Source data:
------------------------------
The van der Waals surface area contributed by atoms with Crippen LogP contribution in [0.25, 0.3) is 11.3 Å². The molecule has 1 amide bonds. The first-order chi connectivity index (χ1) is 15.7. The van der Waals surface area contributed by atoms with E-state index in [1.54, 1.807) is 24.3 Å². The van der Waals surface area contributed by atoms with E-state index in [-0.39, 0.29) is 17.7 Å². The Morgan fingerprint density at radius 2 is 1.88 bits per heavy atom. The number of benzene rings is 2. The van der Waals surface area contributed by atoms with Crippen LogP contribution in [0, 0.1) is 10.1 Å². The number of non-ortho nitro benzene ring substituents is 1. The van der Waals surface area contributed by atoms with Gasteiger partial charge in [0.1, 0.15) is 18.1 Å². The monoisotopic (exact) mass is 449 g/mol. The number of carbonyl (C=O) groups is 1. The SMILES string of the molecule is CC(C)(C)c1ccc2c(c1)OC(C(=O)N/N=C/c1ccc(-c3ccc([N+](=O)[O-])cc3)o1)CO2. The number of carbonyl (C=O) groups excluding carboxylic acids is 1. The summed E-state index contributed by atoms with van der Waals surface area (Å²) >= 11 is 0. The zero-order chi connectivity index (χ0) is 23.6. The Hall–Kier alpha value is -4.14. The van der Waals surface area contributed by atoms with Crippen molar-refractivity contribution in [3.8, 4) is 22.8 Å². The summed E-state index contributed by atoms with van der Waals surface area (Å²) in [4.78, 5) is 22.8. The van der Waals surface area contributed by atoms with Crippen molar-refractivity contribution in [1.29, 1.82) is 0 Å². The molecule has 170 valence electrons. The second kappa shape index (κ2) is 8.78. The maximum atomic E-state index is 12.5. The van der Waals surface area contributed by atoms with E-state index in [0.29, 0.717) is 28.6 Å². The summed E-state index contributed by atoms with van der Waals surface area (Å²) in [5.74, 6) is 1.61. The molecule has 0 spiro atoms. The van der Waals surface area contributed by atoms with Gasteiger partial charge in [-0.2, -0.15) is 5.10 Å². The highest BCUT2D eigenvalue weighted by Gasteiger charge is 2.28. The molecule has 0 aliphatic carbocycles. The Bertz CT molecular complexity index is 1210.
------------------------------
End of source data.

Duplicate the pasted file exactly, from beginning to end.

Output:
The van der Waals surface area contributed by atoms with Crippen LogP contribution in [0.25, 0.3) is 11.3 Å². The molecule has 1 amide bonds. The first-order chi connectivity index (χ1) is 15.7. The van der Waals surface area contributed by atoms with E-state index in [1.54, 1.807) is 24.3 Å². The van der Waals surface area contributed by atoms with E-state index in [-0.39, 0.29) is 17.7 Å². The Morgan fingerprint density at radius 2 is 1.88 bits per heavy atom. The number of benzene rings is 2. The van der Waals surface area contributed by atoms with Crippen LogP contribution in [0, 0.1) is 10.1 Å². The number of non-ortho nitro benzene ring substituents is 1. The van der Waals surface area contributed by atoms with Gasteiger partial charge in [0.1, 0.15) is 18.1 Å². The monoisotopic (exact) mass is 449 g/mol. The number of carbonyl (C=O) groups is 1. The SMILES string of the molecule is CC(C)(C)c1ccc2c(c1)OC(C(=O)N/N=C/c1ccc(-c3ccc([N+](=O)[O-])cc3)o1)CO2. The number of carbonyl (C=O) groups excluding carboxylic acids is 1. The summed E-state index contributed by atoms with van der Waals surface area (Å²) >= 11 is 0. The zero-order chi connectivity index (χ0) is 23.6. The Hall–Kier alpha value is -4.14. The van der Waals surface area contributed by atoms with Crippen molar-refractivity contribution in [3.8, 4) is 22.8 Å². The summed E-state index contributed by atoms with van der Waals surface area (Å²) in [4.78, 5) is 22.8. The van der Waals surface area contributed by atoms with Crippen molar-refractivity contribution in [1.29, 1.82) is 0 Å². The molecule has 170 valence electrons. The second kappa shape index (κ2) is 8.78. The maximum atomic E-state index is 12.5. The van der Waals surface area contributed by atoms with E-state index in [0.29, 0.717) is 28.6 Å². The summed E-state index contributed by atoms with van der Waals surface area (Å²) in [5.74, 6) is 1.61. The molecule has 0 spiro atoms. The van der Waals surface area contributed by atoms with Gasteiger partial charge in [-0.2, -0.15) is 5.10 Å². The highest BCUT2D eigenvalue weighted by Gasteiger charge is 2.28. The molecule has 0 aliphatic carbocycles. The Bertz CT molecular complexity index is 1210.